Gratitude * Sunday
Sunday’s heartfelt tradition.
A time to slow down, to reflect, to be grateful.
A list of gratitudes, our gratefulness feeds one another.
Quoted from Taryn Wilson
Joining the Gratitude Sunday Tradition at Wooly Moss Roots.
Coral pink clouds streaked
across a cold blue winter
sky: Parrish painting.
“Has anybody seen my glasses? I can’t see to see them.”
“They are on top of your head.”
“I thought I already felt up there.”
Isn’t it interesting how minds and brains and bodies work? I can know something one minute and have forgotten it the next. I don’t want to hear any Alzheimer’s jokes, Alzheimer’s is way too real an issue to joke about.
Another interesting example: in my mind I see my body as it was in my twenties, toned, tan, and flexible, and often I am startled when I see myself in the mirror. I attempt to do physical things that I’m really no longer capable of because I’ve forgotten the body doesn’t work that way any more.
It’s not that I’m in denial about aging (though I am, I am); it’s that once you’ve been used to using the body in certain ways when a change happens the mind doesn’t necessary keep up with the body. I still think I can until the body says I can’t. Which doesn’t stop me from trying.
I was never very physically coordinated in the first place. I couldn’t run, catch a ball, or climb a tree. I could sorta pitch a ball, though I rarely hit what I was aiming at, and though I loved to swim I could never figure out how to coordinate arms, legs, and breathing at the same time. I couldn’t walk and chew gum without biting myself.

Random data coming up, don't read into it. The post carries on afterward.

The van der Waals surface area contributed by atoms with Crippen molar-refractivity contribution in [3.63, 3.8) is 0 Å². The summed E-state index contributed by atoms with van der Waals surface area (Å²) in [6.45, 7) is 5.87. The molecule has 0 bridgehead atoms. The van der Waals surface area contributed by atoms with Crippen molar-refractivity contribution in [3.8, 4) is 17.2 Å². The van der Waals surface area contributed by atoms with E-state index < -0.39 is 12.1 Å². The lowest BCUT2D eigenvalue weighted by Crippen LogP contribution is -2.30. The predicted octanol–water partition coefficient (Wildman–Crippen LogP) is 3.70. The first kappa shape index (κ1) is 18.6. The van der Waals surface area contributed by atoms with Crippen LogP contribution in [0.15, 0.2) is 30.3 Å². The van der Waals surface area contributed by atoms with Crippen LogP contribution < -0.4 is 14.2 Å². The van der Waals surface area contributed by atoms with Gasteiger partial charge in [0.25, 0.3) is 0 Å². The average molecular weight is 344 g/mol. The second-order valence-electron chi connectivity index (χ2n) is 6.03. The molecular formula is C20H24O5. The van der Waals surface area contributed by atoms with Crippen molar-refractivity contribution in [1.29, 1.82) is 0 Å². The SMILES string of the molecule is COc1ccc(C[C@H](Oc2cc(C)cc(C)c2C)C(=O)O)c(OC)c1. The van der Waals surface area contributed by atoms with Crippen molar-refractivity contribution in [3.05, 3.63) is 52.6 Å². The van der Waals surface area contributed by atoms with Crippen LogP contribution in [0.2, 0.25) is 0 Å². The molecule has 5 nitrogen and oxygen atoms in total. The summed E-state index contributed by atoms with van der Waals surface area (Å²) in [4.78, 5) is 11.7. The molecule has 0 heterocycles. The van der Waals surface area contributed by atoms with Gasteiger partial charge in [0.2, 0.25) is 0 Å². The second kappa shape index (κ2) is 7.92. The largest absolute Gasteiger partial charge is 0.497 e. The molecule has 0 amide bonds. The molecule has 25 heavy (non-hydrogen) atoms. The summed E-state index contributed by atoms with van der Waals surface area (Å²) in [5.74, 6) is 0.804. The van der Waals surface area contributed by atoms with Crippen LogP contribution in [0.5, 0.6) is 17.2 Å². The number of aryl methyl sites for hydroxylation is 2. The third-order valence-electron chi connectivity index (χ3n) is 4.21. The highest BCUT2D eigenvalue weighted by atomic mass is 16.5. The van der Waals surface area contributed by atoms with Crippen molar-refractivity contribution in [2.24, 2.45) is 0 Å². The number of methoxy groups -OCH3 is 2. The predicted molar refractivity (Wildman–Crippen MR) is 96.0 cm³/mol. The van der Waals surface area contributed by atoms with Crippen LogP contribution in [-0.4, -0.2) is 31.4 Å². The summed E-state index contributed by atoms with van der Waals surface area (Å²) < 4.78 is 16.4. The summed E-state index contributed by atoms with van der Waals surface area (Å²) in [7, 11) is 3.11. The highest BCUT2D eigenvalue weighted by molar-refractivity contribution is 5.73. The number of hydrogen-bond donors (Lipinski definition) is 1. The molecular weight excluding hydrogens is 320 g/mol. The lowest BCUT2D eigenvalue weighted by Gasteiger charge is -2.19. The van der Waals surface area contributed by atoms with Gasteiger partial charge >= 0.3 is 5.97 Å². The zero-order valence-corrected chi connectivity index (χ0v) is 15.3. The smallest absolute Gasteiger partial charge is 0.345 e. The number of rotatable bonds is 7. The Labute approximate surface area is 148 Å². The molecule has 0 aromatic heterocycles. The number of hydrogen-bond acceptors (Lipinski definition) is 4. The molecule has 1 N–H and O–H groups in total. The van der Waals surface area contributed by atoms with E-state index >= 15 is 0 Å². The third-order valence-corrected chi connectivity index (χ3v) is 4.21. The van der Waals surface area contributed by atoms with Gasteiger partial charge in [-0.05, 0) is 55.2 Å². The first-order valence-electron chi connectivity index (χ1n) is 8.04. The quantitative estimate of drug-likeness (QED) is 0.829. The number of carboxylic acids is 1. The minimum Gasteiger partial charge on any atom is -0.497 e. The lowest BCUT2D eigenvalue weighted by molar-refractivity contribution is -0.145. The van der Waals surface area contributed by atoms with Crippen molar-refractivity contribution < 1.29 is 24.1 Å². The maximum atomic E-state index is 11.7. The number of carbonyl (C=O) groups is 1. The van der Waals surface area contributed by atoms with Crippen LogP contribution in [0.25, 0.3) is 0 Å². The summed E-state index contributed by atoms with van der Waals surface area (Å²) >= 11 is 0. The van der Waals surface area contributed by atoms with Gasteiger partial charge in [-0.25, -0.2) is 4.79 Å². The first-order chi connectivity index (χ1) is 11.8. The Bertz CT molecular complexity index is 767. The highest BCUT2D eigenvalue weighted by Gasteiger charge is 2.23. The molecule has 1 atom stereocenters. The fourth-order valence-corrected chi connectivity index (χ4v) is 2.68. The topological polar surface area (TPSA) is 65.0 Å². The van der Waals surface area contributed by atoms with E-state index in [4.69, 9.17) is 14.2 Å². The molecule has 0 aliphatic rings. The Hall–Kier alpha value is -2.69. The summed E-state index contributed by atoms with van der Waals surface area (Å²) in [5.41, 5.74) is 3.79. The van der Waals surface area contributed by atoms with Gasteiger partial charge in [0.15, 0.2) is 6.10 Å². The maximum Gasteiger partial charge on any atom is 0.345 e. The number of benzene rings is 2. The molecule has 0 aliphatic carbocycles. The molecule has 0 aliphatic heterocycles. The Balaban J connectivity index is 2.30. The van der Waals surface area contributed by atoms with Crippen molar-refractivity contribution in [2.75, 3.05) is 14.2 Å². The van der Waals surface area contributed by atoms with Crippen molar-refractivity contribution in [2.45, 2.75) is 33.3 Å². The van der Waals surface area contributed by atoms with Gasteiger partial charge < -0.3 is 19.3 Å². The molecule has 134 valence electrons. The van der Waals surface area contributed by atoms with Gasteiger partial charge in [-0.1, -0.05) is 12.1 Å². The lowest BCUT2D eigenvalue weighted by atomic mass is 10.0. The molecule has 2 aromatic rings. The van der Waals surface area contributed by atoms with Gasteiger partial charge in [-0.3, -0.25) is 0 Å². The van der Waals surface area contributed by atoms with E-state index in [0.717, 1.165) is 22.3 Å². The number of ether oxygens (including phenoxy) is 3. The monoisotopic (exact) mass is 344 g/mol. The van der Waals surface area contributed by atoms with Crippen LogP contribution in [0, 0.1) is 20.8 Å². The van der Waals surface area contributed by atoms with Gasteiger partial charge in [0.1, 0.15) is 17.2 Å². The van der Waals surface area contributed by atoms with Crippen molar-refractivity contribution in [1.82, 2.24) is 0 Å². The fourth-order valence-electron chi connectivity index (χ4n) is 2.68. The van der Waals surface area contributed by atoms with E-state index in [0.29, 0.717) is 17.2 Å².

I was the kid who couldn’t jump over the horse in gymnastics class, who couldn’t climb that damn rope to the ceiling, who was last chosen to be on any team in gym class and first struck in dodge ball, who was laughed at by peers when attempting any kind of physical movement including dance. Mom let me have a modern dance class when I was in Junior High and the dance teacher told her it wasn’t worth Mom’s money for me to continue classes. Imagine if the teacher had taken the time to teach me. I might have learned. I spent my late teen and early twenties dancing to all the Friday night rock concerts I could find. And yes, I fell off my high heels many times.
I’ve learned over the years how much value there is in keeping the body moving. It doesn’t matter what other people think or my uncoordination and traditional size, this is my body and I’ll move if I want to. Note bene: I don’t call movement “exercise”. The body moves. The body can do exercises but it requires movement to do so.
I like to walk around my house without my glasses to exercise what natural eyesight I have. I know my house well enough I can’t get lost or run into walls or doors, but I might not see some small thing. Like my glasses.